The warning comes amid a campaign launched by Hanson's supporters accusing the government of the State of Queensland of orchestrating the charges against Hanson.
Hanson began her fourth day in Brisbane Women's Prison serving a three-year jail sentence handed to her for breaking political party registration laws.
Australian commentators also expressed worries that Hansen's jialing was likely to rekindle smouldering issues such as Asian immigration and handouts for aborigines.
"I think that there is a great danger that just when Hansonism had run its course, the jailing of Pauline Hanson may well reactivate a whole series of debates and issues and disruption of the social fabric of Australia," former Queensland coalition Premier Rob Borbidge said.
"Politicians...are all terrified of the consequences of the court case"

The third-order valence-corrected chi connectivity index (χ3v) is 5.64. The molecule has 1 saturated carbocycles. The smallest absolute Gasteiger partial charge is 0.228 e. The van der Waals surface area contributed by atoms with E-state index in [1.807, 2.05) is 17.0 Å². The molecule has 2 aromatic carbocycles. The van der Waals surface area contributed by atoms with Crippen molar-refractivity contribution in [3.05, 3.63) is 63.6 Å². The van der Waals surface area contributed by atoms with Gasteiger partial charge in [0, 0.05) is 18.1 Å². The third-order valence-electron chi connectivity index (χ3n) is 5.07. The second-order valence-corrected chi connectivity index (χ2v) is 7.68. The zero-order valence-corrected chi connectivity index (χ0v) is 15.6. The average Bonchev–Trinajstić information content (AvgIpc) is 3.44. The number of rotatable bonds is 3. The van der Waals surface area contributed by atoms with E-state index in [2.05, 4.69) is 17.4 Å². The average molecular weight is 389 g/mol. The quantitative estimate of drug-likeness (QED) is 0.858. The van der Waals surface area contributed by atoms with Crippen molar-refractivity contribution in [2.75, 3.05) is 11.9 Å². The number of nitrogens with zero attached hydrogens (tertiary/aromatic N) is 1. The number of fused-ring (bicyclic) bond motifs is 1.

Peter Beattie, Queensland's Labor Premier
Similar fears were raised by Queensland's Labor Premier, Peter Beattie.
"Politicians...are all terrified of the consequences of the court case," said Beattie, who faces a state election next year.
The 49-year-old Hanson rose in Queensland from fish and chip shop owner to federal Parliament in 1996, where she attacked Asian immigration, handouts for Aborigines and free trade.
Her fiery right-wing policies raised alarms through Asia of a revival of the White Australia policy which once closed the country to Asians.
A heated public debate from both opponents and supporters of Hanson has grown over the severity of her sentence.
Prime Minister John Howard, a political opponent of Hanson, on Friday described the sentence as too severe.
Initial reactions that the jail sentence would finally end Hanson's political career were being questioned on Saturday.
"Jail is not the end", The Sydney Morning Herald said on its front page.